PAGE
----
Uterine, ovarian and cervical cancer, otherwise untreatable fibroids, endometriosis, a prolapsed uterus and chronic pelvic pain are some of the reasons women undergo hysterectomy surgery. A majority of women have total hysterectomies, removing the entire uterus and cervix. A partial hysterectomy removes only part of the uterus, and a radical hysterectomy — usually done when a large amount of cancer is present — removes the uterus, part of the vagina, the cervix and its surrounding tissues. Doctors perform the surgery either through an abdominal incision or vaginally.
Post-surgery recovery depends in large part on the surgical method elected by your doctor. Your health history, physical condition and reason for surgery are the main determiners of whether you receive an abdominal or vaginal hysterectomy. In general, recovering from an abdominal incision takes four to six weeks of gradual return to activity. Recovery time for a vaginal hysterectomy is typically faster, at three to four weeks. With physician approval, performing certain exercises and gentle activities can promote healing as your recovery gets underway. Following an uncomplicated hysterectomy, you might be able to resume your normal, unmodified workout routine within six to eight weeks.
To improve your posture and gently strengthen your lower back, abdominal and pelvic floor muscles, you should perform pelvic tilts and Kegel exercises as soon as your doctor give you the go-ahead. Both can be done in bed. Kegels consist of contracting and holding your pelvic floor, or the muscles you use to prevent gas slippage or urine leakage. Pelvic tilts help to reestablish pelvic-lumbar stability while stretching your lower back. Perform the tilts lying down with your knees bent and your feet on the bed. Tilt your pelvic “bowl” up toward your torso to press your lower back flat. Your doctor can provide you with a full list of early exercise recommendations and instructions.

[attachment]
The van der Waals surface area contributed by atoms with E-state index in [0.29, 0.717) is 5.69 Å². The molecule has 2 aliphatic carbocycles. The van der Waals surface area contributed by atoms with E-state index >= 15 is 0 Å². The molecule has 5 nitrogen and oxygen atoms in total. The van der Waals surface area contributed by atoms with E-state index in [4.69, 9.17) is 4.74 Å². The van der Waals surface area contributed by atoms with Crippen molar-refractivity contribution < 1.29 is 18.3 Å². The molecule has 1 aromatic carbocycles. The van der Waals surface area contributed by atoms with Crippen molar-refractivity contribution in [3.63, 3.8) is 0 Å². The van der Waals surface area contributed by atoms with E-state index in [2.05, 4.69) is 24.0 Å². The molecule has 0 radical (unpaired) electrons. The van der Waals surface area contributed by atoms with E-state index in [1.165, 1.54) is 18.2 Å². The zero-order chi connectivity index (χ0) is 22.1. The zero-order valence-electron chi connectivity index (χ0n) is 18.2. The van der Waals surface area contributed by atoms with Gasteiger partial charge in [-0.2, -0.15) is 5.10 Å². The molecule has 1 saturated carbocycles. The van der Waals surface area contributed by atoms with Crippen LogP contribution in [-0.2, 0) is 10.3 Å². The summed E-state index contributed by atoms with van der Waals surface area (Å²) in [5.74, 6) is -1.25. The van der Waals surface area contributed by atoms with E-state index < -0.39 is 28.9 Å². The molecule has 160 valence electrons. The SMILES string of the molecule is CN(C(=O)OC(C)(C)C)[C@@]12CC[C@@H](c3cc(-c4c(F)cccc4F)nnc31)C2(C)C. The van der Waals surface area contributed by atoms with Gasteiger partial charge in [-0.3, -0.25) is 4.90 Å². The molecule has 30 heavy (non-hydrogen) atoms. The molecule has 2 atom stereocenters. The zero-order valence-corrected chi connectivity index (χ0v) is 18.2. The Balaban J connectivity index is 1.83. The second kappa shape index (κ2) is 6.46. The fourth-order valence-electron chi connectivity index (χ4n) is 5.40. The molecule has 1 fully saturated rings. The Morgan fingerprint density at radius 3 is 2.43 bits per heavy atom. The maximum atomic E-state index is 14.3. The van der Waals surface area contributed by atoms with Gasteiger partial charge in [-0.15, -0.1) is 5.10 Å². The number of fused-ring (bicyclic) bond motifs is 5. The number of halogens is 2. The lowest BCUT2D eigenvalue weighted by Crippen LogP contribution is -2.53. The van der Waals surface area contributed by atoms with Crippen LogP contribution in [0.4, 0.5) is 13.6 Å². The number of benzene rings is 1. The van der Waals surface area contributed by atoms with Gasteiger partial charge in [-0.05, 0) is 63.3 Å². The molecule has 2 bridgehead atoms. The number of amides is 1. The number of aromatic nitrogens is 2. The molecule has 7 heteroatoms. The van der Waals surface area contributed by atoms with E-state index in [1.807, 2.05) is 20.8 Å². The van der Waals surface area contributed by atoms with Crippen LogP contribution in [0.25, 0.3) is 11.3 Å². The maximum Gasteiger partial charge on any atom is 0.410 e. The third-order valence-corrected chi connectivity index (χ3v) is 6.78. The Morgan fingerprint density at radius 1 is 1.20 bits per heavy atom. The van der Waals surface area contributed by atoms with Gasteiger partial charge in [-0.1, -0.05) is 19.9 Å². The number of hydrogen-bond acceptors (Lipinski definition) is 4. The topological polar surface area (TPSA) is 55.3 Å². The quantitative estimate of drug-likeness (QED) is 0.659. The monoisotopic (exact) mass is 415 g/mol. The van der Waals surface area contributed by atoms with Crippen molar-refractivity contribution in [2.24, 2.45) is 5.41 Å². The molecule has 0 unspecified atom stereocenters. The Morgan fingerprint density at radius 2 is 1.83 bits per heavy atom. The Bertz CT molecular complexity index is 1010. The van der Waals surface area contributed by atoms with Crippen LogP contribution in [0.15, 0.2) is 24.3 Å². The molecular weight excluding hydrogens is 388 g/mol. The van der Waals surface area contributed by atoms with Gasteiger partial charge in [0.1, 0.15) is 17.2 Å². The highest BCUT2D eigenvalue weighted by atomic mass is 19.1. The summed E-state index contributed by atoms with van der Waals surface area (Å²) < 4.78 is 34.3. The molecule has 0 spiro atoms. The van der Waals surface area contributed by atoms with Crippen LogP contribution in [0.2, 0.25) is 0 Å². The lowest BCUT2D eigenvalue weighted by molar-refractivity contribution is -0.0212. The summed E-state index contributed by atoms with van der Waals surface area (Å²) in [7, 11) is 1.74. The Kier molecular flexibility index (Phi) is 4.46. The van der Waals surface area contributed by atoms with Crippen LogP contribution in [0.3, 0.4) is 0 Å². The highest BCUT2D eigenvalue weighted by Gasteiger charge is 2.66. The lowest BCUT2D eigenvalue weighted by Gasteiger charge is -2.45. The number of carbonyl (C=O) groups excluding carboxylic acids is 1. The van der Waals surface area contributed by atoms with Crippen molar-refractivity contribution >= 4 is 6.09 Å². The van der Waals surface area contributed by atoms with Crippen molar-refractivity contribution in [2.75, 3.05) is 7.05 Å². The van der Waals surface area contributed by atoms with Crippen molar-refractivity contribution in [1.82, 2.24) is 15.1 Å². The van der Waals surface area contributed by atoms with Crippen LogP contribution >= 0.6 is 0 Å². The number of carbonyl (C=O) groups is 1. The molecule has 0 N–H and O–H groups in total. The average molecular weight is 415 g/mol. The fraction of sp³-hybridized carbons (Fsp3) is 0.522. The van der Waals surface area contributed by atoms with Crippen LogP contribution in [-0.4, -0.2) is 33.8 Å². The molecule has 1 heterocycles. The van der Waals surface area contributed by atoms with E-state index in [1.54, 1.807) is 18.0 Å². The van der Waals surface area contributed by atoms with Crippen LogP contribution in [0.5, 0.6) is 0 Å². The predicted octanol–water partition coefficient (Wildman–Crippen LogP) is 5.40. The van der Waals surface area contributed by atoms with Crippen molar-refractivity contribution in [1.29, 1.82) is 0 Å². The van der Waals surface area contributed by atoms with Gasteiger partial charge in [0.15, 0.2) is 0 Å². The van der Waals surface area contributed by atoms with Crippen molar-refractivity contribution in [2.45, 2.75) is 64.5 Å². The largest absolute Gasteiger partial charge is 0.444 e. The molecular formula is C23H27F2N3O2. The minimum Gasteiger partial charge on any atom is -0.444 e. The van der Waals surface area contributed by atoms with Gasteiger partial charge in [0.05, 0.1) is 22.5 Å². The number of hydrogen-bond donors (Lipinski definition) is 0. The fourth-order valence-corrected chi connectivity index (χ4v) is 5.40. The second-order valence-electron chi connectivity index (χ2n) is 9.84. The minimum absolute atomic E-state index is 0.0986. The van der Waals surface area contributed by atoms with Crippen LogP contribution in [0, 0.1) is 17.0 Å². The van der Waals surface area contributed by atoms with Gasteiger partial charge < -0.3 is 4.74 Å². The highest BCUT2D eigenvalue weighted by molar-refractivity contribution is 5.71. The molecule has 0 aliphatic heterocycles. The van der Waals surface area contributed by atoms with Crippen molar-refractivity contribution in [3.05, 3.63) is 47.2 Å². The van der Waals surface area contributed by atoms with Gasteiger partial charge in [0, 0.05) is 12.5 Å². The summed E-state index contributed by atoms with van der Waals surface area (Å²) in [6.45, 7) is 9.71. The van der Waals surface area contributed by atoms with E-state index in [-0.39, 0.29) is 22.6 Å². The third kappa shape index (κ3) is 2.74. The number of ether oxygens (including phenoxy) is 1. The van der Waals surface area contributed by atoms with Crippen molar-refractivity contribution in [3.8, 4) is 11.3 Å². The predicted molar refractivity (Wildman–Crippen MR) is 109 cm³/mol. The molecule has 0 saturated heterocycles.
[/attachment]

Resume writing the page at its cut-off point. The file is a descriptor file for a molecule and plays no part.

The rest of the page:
Your fitness level prior to surgery can have a large influence on how quickly you’ll get back up to speed post-hysterectomy. An avid exerciser with muscular strength and endurance generally will recover faster than a sedentary woman with little muscle tone. It’s usually advised that you don’t do more than the specific recovery exercises prescribed by your doctor for the first two weeks. Walking around the house as much as possible also will improve blood circulation and promote healing. If you experienced an uncomplicated hysterectomy, you should be able to start a walking program after that, gradually building back up to your pre-surgery exercise routine by about the sixth week.
After a vaginal hysterectomy, women tend to feel as though they’re capable of doing more in a shorter amount of time, but follow the advice of your doctor and listen to your body. In general, avoid heavy lifting and strenuous activity for the first six weeks. Intense activity, or too much activity too soon, following any type of hysterectomy can result in internal bleeding at the surgical site. If you had an abdominal incision, vigorous exercise can result in abdominal separation, which can lead to a hernia. If you experience pain, cramping, abdominal pressure, shortness of breath, or don’t feel well in general, stop exercising and give your body a rest.
- “The Essential Guide to Hysterectomy”; Lauren F. Streicher, M.D.; 1998
- The Society of Gynecological Oncology of Canada: Understanding your Abdominal Hysterectomy